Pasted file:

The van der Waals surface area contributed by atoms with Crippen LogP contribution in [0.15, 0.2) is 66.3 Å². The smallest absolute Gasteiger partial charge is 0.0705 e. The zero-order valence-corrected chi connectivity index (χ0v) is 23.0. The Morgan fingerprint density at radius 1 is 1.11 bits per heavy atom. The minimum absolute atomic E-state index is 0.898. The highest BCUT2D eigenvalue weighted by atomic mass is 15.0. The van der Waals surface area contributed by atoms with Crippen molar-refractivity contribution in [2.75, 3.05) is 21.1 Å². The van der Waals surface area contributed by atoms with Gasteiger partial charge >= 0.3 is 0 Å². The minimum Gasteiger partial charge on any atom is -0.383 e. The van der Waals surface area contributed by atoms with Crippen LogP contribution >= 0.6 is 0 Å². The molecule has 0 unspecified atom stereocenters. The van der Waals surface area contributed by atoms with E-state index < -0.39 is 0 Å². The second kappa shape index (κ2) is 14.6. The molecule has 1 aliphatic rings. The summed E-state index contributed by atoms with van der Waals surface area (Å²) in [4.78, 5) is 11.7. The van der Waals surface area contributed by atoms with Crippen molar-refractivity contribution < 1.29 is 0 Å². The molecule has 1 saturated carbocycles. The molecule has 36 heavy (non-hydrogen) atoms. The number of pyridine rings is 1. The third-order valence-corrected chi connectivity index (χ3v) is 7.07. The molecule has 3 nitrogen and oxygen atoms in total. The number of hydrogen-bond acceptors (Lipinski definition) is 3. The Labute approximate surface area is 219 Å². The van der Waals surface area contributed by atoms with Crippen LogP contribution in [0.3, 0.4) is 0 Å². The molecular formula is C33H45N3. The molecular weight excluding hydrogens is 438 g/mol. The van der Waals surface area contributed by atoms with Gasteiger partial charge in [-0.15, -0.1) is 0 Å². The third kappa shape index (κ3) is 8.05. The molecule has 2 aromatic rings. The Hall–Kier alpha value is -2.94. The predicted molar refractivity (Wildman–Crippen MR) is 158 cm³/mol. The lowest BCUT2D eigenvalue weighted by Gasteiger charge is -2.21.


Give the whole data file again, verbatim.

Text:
The van der Waals surface area contributed by atoms with Crippen LogP contribution in [0.15, 0.2) is 66.3 Å². The smallest absolute Gasteiger partial charge is 0.0705 e. The zero-order valence-corrected chi connectivity index (χ0v) is 23.0. The Morgan fingerprint density at radius 1 is 1.11 bits per heavy atom. The minimum absolute atomic E-state index is 0.898. The highest BCUT2D eigenvalue weighted by atomic mass is 15.0. The van der Waals surface area contributed by atoms with Crippen molar-refractivity contribution in [2.75, 3.05) is 21.1 Å². The van der Waals surface area contributed by atoms with Gasteiger partial charge >= 0.3 is 0 Å². The minimum Gasteiger partial charge on any atom is -0.383 e. The van der Waals surface area contributed by atoms with Crippen LogP contribution >= 0.6 is 0 Å². The molecule has 0 unspecified atom stereocenters. The van der Waals surface area contributed by atoms with E-state index < -0.39 is 0 Å². The second kappa shape index (κ2) is 14.6. The molecule has 1 aliphatic rings. The summed E-state index contributed by atoms with van der Waals surface area (Å²) in [4.78, 5) is 11.7. The van der Waals surface area contributed by atoms with Crippen molar-refractivity contribution < 1.29 is 0 Å². The molecule has 1 saturated carbocycles. The molecule has 36 heavy (non-hydrogen) atoms. The number of pyridine rings is 1. The third-order valence-corrected chi connectivity index (χ3v) is 7.07. The molecule has 3 nitrogen and oxygen atoms in total. The number of hydrogen-bond acceptors (Lipinski definition) is 3. The Labute approximate surface area is 219 Å². The van der Waals surface area contributed by atoms with Crippen LogP contribution in [0.3, 0.4) is 0 Å². The molecular formula is C33H45N3. The molecular weight excluding hydrogens is 438 g/mol. The van der Waals surface area contributed by atoms with Gasteiger partial charge in [-0.15, -0.1) is 0 Å². The third kappa shape index (κ3) is 8.05. The molecule has 2 aromatic rings. The Hall–Kier alpha value is -2.94. The predicted molar refractivity (Wildman–Crippen MR) is 158 cm³/mol. The lowest BCUT2D eigenvalue weighted by Gasteiger charge is -2.21.